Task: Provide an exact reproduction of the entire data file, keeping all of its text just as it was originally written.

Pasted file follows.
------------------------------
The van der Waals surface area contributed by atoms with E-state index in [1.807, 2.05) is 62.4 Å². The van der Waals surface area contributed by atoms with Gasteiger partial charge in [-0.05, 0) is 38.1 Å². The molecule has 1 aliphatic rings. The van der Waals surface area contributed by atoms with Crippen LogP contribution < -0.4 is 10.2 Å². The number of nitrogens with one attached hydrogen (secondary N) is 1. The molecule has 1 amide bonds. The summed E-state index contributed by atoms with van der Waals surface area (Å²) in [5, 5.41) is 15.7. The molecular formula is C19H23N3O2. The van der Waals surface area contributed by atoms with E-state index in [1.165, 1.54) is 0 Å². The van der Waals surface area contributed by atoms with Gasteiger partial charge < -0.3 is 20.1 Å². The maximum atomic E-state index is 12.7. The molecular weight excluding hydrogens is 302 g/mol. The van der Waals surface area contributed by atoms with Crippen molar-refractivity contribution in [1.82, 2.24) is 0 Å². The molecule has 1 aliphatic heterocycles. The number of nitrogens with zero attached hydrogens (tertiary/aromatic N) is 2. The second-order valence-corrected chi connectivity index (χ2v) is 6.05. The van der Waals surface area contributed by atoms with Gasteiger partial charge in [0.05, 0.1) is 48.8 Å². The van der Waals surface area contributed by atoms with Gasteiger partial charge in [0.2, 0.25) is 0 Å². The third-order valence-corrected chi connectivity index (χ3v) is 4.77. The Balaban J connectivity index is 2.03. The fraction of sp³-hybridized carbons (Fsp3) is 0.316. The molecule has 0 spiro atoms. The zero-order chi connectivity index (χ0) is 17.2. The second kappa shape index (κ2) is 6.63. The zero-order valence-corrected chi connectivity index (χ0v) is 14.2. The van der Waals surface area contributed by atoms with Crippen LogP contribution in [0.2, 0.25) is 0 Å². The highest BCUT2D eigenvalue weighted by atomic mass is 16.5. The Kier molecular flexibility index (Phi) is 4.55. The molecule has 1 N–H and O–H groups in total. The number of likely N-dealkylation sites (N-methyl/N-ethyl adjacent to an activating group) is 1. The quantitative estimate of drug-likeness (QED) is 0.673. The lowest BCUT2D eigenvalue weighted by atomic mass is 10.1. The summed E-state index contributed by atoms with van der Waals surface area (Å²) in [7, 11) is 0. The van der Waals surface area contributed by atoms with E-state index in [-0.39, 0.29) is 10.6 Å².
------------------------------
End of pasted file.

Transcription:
The van der Waals surface area contributed by atoms with E-state index in [1.807, 2.05) is 62.4 Å². The van der Waals surface area contributed by atoms with Gasteiger partial charge in [-0.05, 0) is 38.1 Å². The molecule has 1 aliphatic rings. The van der Waals surface area contributed by atoms with Crippen LogP contribution < -0.4 is 10.2 Å². The number of nitrogens with one attached hydrogen (secondary N) is 1. The molecule has 1 amide bonds. The summed E-state index contributed by atoms with van der Waals surface area (Å²) in [5, 5.41) is 15.7. The molecular formula is C19H23N3O2. The van der Waals surface area contributed by atoms with E-state index in [1.165, 1.54) is 0 Å². The van der Waals surface area contributed by atoms with Gasteiger partial charge < -0.3 is 20.1 Å². The maximum atomic E-state index is 12.7. The molecular weight excluding hydrogens is 302 g/mol. The van der Waals surface area contributed by atoms with Crippen molar-refractivity contribution in [1.82, 2.24) is 0 Å². The molecule has 1 aliphatic heterocycles. The number of nitrogens with zero attached hydrogens (tertiary/aromatic N) is 2. The second-order valence-corrected chi connectivity index (χ2v) is 6.05. The van der Waals surface area contributed by atoms with Gasteiger partial charge in [0.05, 0.1) is 48.8 Å². The van der Waals surface area contributed by atoms with Gasteiger partial charge in [0.2, 0.25) is 0 Å². The third-order valence-corrected chi connectivity index (χ3v) is 4.77. The Balaban J connectivity index is 2.03. The fraction of sp³-hybridized carbons (Fsp3) is 0.316. The molecule has 0 spiro atoms. The zero-order chi connectivity index (χ0) is 17.2. The second kappa shape index (κ2) is 6.63. The zero-order valence-corrected chi connectivity index (χ0v) is 14.2. The van der Waals surface area contributed by atoms with Crippen LogP contribution in [0.2, 0.25) is 0 Å². The highest BCUT2D eigenvalue weighted by atomic mass is 16.5. The Kier molecular flexibility index (Phi) is 4.55. The molecule has 1 N–H and O–H groups in total. The number of likely N-dealkylation sites (N-methyl/N-ethyl adjacent to an activating group) is 1. The quantitative estimate of drug-likeness (QED) is 0.673. The lowest BCUT2D eigenvalue weighted by atomic mass is 10.1. The summed E-state index contributed by atoms with van der Waals surface area (Å²) in [7, 11) is 0. The van der Waals surface area contributed by atoms with E-state index in [-0.39, 0.29) is 10.6 Å².